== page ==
Russian President Vladimir Putin has met with Syrian leader Bashar al-Assad in Moscow to discuss military cooperation against the remaining rebel-held areas in Syria, state media in Damascus reported on September 14.
Russia, along with Iran, has provided crucial military support to Assad in Syria’s 10-year conflict, which began with a crackdown on anti-government protesters in March 2011. More than 400,000 people have since been killed and millions displaced.
Russia joined the conflict in September 2015, tipping the balance of power in favor of Assad, whose forces now control much of the country. However, significant parts of Syria remain out of Assad's control, with Turkish forces deployed in much of the north and northwest -- the last major bastion of anti-Assad fighters -- and U.S.-backed forces in the Kurdish-controlled east and northeast.
Hundreds of Russian troops are deployed across Syria, where Moscow has a military air base in the coastal city of Latakia. Russia also has a sizable naval contingent based at the Syrian port of Tartus, in support of Russian air and ground operations in the country.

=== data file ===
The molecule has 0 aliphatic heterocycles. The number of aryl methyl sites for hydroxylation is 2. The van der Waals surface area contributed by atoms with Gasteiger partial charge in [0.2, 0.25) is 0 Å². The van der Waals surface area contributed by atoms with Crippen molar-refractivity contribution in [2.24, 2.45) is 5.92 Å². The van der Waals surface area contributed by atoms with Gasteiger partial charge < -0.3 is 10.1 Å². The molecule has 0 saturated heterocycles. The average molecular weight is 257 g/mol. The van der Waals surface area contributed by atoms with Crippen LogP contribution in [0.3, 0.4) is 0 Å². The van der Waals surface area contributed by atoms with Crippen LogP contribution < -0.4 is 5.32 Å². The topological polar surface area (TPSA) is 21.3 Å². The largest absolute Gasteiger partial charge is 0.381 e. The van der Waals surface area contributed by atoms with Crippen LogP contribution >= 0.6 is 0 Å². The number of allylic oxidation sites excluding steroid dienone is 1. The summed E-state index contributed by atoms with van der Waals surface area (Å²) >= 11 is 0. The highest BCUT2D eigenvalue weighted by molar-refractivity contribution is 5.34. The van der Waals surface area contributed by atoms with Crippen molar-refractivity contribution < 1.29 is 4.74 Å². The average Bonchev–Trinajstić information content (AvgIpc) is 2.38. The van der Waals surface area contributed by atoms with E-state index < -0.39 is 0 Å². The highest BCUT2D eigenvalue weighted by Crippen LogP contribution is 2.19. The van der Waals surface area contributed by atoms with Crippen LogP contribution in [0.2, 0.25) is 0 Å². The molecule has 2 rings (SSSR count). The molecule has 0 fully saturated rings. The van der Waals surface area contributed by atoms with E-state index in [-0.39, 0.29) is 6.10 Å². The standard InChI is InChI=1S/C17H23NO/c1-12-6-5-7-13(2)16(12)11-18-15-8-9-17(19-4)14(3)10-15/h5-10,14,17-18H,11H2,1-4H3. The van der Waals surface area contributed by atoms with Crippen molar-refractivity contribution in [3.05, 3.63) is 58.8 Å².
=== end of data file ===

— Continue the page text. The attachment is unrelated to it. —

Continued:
Putin and Assad met on September 13, their first meeting since holding talks in the Syrian capital in January 2020. Syrian state television said the two leaders were joined by Syria’s foreign minister and Russia’s defense minister.
"Terrorists have sustained serious, significant damage, and the Syrian government, headed by you, controls 90 percent of the territory," the Russian president said, according to the Kremlin.
Assad hailed what he called a success of the Russian and Syrian armies in "liberating occupied territories" of Syria.
Russia, Syria, and Iran often refer to any armed opponents of the Syrian government as "terrorists."
In recent weeks, Syrian opposition activists said that Russian warplanes have been carrying out strikes in the northwestern province of Idlib -- the last major rebel stronghold in the war-torn country.
Last week, areas held by rebels in the southern city of Daraa came under government control following a siege by forces loyal to Assad.